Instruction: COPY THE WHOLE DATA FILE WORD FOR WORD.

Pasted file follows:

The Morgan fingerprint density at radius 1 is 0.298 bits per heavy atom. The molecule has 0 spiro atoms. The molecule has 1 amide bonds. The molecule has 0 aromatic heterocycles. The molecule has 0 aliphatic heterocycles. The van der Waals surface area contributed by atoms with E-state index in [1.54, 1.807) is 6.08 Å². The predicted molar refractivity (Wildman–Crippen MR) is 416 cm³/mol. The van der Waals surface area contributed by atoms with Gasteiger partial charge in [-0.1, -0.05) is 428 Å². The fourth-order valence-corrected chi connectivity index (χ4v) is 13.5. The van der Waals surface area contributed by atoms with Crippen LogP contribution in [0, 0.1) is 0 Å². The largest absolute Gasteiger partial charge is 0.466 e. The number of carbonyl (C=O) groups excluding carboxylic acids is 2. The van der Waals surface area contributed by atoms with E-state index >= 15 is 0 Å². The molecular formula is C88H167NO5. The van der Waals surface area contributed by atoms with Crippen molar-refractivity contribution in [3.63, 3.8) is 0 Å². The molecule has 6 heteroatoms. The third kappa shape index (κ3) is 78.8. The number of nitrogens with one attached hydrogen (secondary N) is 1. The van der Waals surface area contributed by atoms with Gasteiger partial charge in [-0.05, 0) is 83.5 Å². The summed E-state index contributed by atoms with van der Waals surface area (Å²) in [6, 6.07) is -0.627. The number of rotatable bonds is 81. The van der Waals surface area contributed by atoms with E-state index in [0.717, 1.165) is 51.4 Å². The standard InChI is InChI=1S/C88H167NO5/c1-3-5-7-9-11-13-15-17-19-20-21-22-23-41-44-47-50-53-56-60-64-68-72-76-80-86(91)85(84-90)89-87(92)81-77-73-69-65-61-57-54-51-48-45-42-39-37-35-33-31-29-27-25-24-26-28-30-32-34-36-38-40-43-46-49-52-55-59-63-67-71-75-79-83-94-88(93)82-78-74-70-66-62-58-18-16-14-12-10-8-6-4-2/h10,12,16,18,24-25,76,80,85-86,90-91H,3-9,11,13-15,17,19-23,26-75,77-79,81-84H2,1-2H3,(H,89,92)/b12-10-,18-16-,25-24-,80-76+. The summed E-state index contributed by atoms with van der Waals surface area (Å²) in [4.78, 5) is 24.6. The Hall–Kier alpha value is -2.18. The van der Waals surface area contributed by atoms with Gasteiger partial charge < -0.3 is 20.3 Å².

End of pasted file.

The Morgan fingerprint density at radius 1 is 0.298 bits per heavy atom. The molecule has 0 spiro atoms. The molecule has 1 amide bonds. The molecule has 0 aromatic heterocycles. The molecule has 0 aliphatic heterocycles. The van der Waals surface area contributed by atoms with E-state index in [1.54, 1.807) is 6.08 Å². The predicted molar refractivity (Wildman–Crippen MR) is 416 cm³/mol. The van der Waals surface area contributed by atoms with Gasteiger partial charge in [-0.1, -0.05) is 428 Å². The fourth-order valence-corrected chi connectivity index (χ4v) is 13.5. The van der Waals surface area contributed by atoms with Crippen LogP contribution in [0, 0.1) is 0 Å². The largest absolute Gasteiger partial charge is 0.466 e. The number of carbonyl (C=O) groups excluding carboxylic acids is 2. The van der Waals surface area contributed by atoms with E-state index >= 15 is 0 Å². The molecular formula is C88H167NO5. The van der Waals surface area contributed by atoms with Crippen molar-refractivity contribution in [3.63, 3.8) is 0 Å². The molecule has 6 heteroatoms. The third kappa shape index (κ3) is 78.8. The number of nitrogens with one attached hydrogen (secondary N) is 1. The van der Waals surface area contributed by atoms with Gasteiger partial charge in [-0.05, 0) is 83.5 Å². The summed E-state index contributed by atoms with van der Waals surface area (Å²) in [6, 6.07) is -0.627. The number of rotatable bonds is 81. The van der Waals surface area contributed by atoms with E-state index in [0.717, 1.165) is 51.4 Å². The standard InChI is InChI=1S/C88H167NO5/c1-3-5-7-9-11-13-15-17-19-20-21-22-23-41-44-47-50-53-56-60-64-68-72-76-80-86(91)85(84-90)89-87(92)81-77-73-69-65-61-57-54-51-48-45-42-39-37-35-33-31-29-27-25-24-26-28-30-32-34-36-38-40-43-46-49-52-55-59-63-67-71-75-79-83-94-88(93)82-78-74-70-66-62-58-18-16-14-12-10-8-6-4-2/h10,12,16,18,24-25,76,80,85-86,90-91H,3-9,11,13-15,17,19-23,26-75,77-79,81-84H2,1-2H3,(H,89,92)/b12-10-,18-16-,25-24-,80-76+. The summed E-state index contributed by atoms with van der Waals surface area (Å²) in [4.78, 5) is 24.6. The Hall–Kier alpha value is -2.18. The van der Waals surface area contributed by atoms with Gasteiger partial charge < -0.3 is 20.3 Å².